The eleven highly successful Ka-Noo-No Karnivals, held between 1905 and 1917, are an important part of our history, especially with regard to the New York State Fair. Until 1889, the State Fair was mobile, traveling from city to city across the State. In 1887, the city of Syracuse (who played host in 1841, 1849, and 1858) offered 100 acres to serve as the permanent home. In 1889 the Fair came to Syracuse to stay, or so it seemed but by 1903, it was obvious that the Fair was not doing well. The State Fair Commission considered moving the Fair to another city, as many had expressed an interest in hosting it. What happened next is an amazing example of community collaboration and cooperation that made Syracuse a destination, brought national attention to the city, cemented the relationship with the State Fair, and threw one heck of a week-long party.
In 1903, the Fair was a daytime-only event and the predominant mode of transportation was horse and buggy, so it was a major effort to travel all the way to Syracuse just for the Fair. It became obvious that there needed to be more incentive for non-locals to make the long trip. Spearheaded by the Chamber of Commerce, the community’s leaders determined that evening entertainments might draw people to Syracuse and keep them here to go to the Fair the next day. They proposed three evenings of entertainment for 1904 and the Fair that year, for the first time, turned a profit.
The Chamber expanded the program to all five nights of the Fair. An organizing committee determined that a New Orleans Mardis Gras type carnival would be best. A general Native American theme was chosen to pay tribute to the first inhabitants of New York State. Dr. William Beauchamp, president of the OHA, suggested the Native name “Ka-Noo-No”, meaning the territory within the State of New York and, thus, the Ka-Noo-No Karnival was born.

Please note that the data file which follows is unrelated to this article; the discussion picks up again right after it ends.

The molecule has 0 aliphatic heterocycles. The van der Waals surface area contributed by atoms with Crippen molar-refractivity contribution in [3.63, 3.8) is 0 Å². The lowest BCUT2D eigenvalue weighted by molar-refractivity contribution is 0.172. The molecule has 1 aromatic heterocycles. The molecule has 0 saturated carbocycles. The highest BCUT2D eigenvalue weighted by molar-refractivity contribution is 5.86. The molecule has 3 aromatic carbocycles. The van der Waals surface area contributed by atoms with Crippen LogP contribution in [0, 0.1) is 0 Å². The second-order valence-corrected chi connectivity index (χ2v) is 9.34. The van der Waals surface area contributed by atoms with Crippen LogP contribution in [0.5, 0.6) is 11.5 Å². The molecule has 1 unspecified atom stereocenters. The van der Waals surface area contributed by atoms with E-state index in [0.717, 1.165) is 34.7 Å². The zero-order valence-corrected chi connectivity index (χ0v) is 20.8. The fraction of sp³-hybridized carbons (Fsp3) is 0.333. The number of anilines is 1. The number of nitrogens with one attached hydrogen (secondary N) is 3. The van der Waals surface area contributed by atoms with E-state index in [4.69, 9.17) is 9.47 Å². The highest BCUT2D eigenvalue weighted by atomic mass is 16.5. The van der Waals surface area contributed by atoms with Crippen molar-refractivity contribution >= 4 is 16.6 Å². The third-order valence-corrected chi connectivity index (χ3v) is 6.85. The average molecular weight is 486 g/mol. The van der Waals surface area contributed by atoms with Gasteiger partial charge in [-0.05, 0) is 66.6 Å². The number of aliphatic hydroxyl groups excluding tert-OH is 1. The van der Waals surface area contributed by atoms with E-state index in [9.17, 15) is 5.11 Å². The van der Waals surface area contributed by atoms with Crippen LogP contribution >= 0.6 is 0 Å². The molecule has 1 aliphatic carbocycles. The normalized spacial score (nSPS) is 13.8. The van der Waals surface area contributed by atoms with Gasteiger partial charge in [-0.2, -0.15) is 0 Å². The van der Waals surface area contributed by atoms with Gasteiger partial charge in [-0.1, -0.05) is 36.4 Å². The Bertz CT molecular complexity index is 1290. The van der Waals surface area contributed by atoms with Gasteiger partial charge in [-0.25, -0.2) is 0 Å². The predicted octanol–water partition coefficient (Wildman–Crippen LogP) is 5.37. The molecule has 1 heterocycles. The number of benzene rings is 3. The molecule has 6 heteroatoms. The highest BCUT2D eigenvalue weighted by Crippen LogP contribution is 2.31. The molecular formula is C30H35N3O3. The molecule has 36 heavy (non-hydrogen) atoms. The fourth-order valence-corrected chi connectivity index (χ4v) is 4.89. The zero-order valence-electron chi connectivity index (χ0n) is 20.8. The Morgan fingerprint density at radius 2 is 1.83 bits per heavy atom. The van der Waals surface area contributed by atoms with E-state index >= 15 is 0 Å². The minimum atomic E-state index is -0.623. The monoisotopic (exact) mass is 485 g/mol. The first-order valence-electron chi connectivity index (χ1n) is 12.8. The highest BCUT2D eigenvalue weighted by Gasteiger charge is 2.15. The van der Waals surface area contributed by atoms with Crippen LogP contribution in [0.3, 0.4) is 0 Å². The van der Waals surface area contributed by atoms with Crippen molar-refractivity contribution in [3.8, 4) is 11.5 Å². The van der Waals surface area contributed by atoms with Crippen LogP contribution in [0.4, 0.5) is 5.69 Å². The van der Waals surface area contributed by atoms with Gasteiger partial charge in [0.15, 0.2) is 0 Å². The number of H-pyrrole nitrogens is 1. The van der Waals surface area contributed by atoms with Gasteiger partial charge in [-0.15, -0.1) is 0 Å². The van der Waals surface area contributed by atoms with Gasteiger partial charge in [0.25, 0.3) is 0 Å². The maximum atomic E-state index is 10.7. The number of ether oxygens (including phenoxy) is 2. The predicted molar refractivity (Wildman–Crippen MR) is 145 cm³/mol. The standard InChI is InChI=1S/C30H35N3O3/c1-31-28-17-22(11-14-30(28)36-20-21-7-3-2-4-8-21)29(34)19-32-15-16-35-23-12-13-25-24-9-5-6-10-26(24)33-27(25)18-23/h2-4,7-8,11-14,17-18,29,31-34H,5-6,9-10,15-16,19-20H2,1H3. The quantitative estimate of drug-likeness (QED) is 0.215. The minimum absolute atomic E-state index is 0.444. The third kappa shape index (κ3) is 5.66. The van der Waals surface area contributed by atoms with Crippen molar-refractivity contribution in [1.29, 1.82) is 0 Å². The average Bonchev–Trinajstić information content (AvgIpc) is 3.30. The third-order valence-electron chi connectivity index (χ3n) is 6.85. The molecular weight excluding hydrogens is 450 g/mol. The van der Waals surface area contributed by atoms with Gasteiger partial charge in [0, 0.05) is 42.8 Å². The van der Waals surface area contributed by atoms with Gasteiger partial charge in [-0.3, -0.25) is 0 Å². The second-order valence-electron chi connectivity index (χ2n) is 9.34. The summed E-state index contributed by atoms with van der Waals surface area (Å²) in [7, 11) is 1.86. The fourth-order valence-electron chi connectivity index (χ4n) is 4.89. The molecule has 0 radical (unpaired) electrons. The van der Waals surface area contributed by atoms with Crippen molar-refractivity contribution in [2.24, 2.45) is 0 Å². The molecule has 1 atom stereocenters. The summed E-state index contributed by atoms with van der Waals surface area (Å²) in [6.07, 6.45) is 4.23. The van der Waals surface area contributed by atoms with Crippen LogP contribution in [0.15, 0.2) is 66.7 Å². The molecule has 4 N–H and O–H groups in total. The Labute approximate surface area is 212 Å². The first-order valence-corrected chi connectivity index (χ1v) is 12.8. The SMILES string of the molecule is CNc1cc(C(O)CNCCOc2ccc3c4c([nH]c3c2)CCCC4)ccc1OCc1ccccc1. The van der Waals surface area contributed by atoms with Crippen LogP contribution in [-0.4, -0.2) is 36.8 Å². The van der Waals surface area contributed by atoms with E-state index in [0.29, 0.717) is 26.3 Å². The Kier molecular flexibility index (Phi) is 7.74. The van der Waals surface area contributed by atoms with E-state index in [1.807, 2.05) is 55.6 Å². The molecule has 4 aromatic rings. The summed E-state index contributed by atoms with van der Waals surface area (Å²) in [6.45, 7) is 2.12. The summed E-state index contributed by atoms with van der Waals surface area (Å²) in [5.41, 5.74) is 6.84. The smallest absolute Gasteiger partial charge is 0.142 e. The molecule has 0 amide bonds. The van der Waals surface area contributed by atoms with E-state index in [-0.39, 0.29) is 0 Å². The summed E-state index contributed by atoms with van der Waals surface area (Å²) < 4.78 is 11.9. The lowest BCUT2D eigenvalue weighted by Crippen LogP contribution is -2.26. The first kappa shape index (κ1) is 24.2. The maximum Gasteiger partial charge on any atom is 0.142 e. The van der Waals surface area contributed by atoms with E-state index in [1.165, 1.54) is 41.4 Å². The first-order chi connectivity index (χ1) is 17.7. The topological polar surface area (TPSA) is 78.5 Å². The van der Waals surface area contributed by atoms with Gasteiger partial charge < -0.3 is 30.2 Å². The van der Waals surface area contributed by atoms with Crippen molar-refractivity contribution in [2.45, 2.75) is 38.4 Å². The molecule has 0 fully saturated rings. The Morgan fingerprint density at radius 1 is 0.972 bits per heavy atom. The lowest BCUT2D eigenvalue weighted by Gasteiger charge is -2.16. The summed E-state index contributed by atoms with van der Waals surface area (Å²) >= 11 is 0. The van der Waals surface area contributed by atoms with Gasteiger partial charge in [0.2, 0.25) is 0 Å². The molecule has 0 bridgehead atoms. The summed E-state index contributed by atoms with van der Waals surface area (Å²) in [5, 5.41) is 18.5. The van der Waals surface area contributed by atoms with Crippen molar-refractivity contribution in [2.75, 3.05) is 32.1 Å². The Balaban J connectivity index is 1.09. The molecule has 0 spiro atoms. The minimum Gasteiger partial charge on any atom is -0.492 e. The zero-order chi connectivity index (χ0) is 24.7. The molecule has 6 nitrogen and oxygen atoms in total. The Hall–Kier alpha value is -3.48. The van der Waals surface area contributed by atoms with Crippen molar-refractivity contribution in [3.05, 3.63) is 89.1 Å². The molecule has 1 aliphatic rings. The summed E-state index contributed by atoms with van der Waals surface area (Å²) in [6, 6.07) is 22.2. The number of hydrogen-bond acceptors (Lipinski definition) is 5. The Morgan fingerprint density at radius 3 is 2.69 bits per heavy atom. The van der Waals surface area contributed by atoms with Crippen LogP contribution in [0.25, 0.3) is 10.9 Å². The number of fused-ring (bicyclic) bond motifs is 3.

Each year had a theme component, along with the regular floats and parades for the fire department, military & fraternal organizations, automobiles, commercial organizations, neighborhoods, and children. The theme floats, sponsored by the Karnival Krewe , were designed by Toomey & Volland, designers of the Mardis Gras floats. The rented costumes, were lavish and exquisitely detailed. For the first time the city was lit by strand lighting illuminating the extensive parade route throughout the city for the nearly 100,000 people who lined it nightly.
There was no Karnival in 1913 and 1914, when the State Fair began to offer evening entertainment. They weren’t very successful at first, so the Karnival ramped up again from 1915-1917. By then, the State Fair was doing well, and automobiles allowed people to come for the Fair and the evening show and still get home to sleep in their own beds. The Krewe had achieved its goal and the New York State Fair was firmly established in Syracuse.
Learn more from our piece on cnycentral.com.